I have one favor to ask any woman who is reading this, whether you’re a lady of means and wouldn’t be caught dead shopping anywhere but Bergdorf Goodman, or watch your pennies and swear by Marshalls.
Next time HSN features MarlaWynne apparel, pour yourself a glass of wine (if it’s nighttime), settle into a comfortable chair and “meet” a woman with Bergdorf’s tastes and style, who designs clothes that sell at Marshalls prices, often for even less. I’ll be surprised if you don’t buy at least one piece from Marla’s collection. By the way, her great clothes are one thing; her magnetic personality is another.
Marla Ginsberg, 58, used to shop at the chichi stores all over the world, thinking nothing of buying a $300 pair of slacks here, a $1,000 sweater there, and goodness knows what in between. That’s when she was a successful international television executive and producer, living in Paris and flitting back and forth between CDG (Charles de Gaulle airport) and LAX. Her fortunes changed, however, when the writer’s strike hit in 2007-2008 and Marla lost her job. Back in LA with two teenage children to support, she wasn’t the type to wallow in self-pity. But what to do, she thought, accepting the fact that the likelihood of finding a post-strike job was “about as good as finding a natural blonde in Beverly Hills.”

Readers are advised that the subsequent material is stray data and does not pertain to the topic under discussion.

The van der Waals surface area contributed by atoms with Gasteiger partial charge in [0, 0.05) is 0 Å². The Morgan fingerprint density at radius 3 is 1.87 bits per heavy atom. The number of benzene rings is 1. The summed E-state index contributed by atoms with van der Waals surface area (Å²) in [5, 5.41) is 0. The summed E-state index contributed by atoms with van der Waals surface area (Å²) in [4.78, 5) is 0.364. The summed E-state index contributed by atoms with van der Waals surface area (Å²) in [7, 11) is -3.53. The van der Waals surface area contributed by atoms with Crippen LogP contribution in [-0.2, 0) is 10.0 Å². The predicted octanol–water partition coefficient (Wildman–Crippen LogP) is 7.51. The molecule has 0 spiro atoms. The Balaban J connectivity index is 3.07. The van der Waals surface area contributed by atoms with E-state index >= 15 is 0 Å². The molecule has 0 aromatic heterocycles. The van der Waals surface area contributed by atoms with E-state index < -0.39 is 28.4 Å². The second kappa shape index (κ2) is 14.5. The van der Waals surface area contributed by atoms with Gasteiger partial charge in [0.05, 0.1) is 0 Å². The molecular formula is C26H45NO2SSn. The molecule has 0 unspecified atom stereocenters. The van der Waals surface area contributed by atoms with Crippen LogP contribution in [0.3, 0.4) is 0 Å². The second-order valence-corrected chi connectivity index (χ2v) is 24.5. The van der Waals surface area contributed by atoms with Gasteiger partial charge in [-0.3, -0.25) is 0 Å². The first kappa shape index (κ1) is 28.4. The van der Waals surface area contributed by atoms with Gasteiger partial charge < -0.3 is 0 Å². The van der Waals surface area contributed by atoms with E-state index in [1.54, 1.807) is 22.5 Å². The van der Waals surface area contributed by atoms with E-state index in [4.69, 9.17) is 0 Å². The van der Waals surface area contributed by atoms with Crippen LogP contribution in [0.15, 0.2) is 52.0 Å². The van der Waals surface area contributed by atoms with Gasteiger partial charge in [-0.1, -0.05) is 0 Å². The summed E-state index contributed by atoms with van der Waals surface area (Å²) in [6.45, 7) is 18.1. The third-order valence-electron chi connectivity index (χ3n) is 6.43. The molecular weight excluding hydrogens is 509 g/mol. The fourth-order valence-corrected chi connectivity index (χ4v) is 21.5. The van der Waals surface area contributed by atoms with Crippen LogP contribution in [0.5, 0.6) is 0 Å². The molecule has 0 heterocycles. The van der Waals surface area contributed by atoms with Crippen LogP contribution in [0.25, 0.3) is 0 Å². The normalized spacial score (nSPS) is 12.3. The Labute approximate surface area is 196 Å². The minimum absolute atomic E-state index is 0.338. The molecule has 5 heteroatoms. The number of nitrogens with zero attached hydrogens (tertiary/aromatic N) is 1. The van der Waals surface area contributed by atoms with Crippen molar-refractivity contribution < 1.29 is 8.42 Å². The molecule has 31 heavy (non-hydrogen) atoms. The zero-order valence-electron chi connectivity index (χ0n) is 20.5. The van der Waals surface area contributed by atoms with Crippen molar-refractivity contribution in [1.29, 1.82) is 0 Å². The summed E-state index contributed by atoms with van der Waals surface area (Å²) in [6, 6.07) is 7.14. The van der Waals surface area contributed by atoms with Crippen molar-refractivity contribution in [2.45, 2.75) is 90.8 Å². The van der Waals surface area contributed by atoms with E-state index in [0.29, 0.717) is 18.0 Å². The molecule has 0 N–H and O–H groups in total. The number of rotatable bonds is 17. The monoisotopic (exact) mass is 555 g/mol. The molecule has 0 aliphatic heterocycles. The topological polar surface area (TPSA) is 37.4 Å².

a sewing machine”
Marla’s creative juices kicked in and she had one of those “ah-ha” moments. She’d buy a sewing machine, and she’d design clothes for the women being ignored by the big-name fashion designers, the women of her own generation, the boomers. She reasoned that if other women had as hard a time finding affordable fashion as she did, she could develop a viable business. “I wanted to cover all my icky bits, like my sagging underarms and pooching stomach,” Marla told me when we first met three years ago, “but all I could find were moo-moos and over-priced matronly styles that made me feel like a refugee from an artists colony.” So what if she didn’t know how to sew and or design clothes, she thought. She had developed a great appreciation of style, after living in France for 17 years. She knew she was creative. She’d figure it out.